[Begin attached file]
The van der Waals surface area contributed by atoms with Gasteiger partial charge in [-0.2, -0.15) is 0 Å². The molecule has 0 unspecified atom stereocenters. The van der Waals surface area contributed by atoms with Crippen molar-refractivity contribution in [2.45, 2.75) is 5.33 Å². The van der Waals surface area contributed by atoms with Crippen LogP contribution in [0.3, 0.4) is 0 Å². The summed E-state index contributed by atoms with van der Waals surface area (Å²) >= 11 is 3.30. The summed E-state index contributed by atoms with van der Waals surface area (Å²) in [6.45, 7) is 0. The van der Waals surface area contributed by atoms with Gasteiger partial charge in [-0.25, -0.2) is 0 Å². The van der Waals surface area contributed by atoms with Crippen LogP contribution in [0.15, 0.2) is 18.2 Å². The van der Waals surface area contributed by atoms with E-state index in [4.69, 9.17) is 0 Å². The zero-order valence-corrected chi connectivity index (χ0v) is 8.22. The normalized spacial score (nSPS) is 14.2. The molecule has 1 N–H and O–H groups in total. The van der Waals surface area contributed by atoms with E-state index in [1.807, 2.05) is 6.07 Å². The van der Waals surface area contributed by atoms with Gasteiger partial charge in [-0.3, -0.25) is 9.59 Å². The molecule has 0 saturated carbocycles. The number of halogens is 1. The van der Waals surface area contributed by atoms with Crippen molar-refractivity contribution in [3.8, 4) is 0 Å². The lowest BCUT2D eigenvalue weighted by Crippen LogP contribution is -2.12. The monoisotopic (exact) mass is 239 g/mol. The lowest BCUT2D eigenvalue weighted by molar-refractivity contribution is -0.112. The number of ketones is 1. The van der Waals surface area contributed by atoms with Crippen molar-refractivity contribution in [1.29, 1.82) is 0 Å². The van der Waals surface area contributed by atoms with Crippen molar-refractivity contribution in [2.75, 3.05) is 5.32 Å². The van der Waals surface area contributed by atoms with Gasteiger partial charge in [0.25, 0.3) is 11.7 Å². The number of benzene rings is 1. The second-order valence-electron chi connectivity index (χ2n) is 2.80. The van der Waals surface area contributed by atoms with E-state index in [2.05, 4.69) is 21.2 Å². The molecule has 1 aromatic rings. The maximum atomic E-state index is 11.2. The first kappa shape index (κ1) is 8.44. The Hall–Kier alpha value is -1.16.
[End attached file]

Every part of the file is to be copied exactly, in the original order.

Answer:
The van der Waals surface area contributed by atoms with Gasteiger partial charge in [-0.2, -0.15) is 0 Å². The molecule has 0 unspecified atom stereocenters. The van der Waals surface area contributed by atoms with Crippen molar-refractivity contribution in [2.45, 2.75) is 5.33 Å². The van der Waals surface area contributed by atoms with Crippen LogP contribution in [0.3, 0.4) is 0 Å². The summed E-state index contributed by atoms with van der Waals surface area (Å²) >= 11 is 3.30. The summed E-state index contributed by atoms with van der Waals surface area (Å²) in [6.45, 7) is 0. The van der Waals surface area contributed by atoms with Gasteiger partial charge in [-0.25, -0.2) is 0 Å². The van der Waals surface area contributed by atoms with Crippen LogP contribution in [0.15, 0.2) is 18.2 Å². The van der Waals surface area contributed by atoms with E-state index in [4.69, 9.17) is 0 Å². The zero-order valence-corrected chi connectivity index (χ0v) is 8.22. The normalized spacial score (nSPS) is 14.2. The molecule has 1 N–H and O–H groups in total. The van der Waals surface area contributed by atoms with E-state index in [1.807, 2.05) is 6.07 Å². The van der Waals surface area contributed by atoms with Gasteiger partial charge in [-0.3, -0.25) is 9.59 Å². The molecule has 0 saturated carbocycles. The number of halogens is 1. The van der Waals surface area contributed by atoms with Crippen molar-refractivity contribution in [3.8, 4) is 0 Å². The lowest BCUT2D eigenvalue weighted by Crippen LogP contribution is -2.12. The monoisotopic (exact) mass is 239 g/mol. The lowest BCUT2D eigenvalue weighted by molar-refractivity contribution is -0.112. The number of ketones is 1. The van der Waals surface area contributed by atoms with Crippen molar-refractivity contribution in [1.29, 1.82) is 0 Å². The van der Waals surface area contributed by atoms with Crippen molar-refractivity contribution in [2.75, 3.05) is 5.32 Å². The van der Waals surface area contributed by atoms with Gasteiger partial charge in [0.25, 0.3) is 11.7 Å². The number of benzene rings is 1. The second-order valence-electron chi connectivity index (χ2n) is 2.80. The van der Waals surface area contributed by atoms with E-state index in [2.05, 4.69) is 21.2 Å². The molecule has 1 aromatic rings. The maximum atomic E-state index is 11.2. The first kappa shape index (κ1) is 8.44. The Hall–Kier alpha value is -1.16.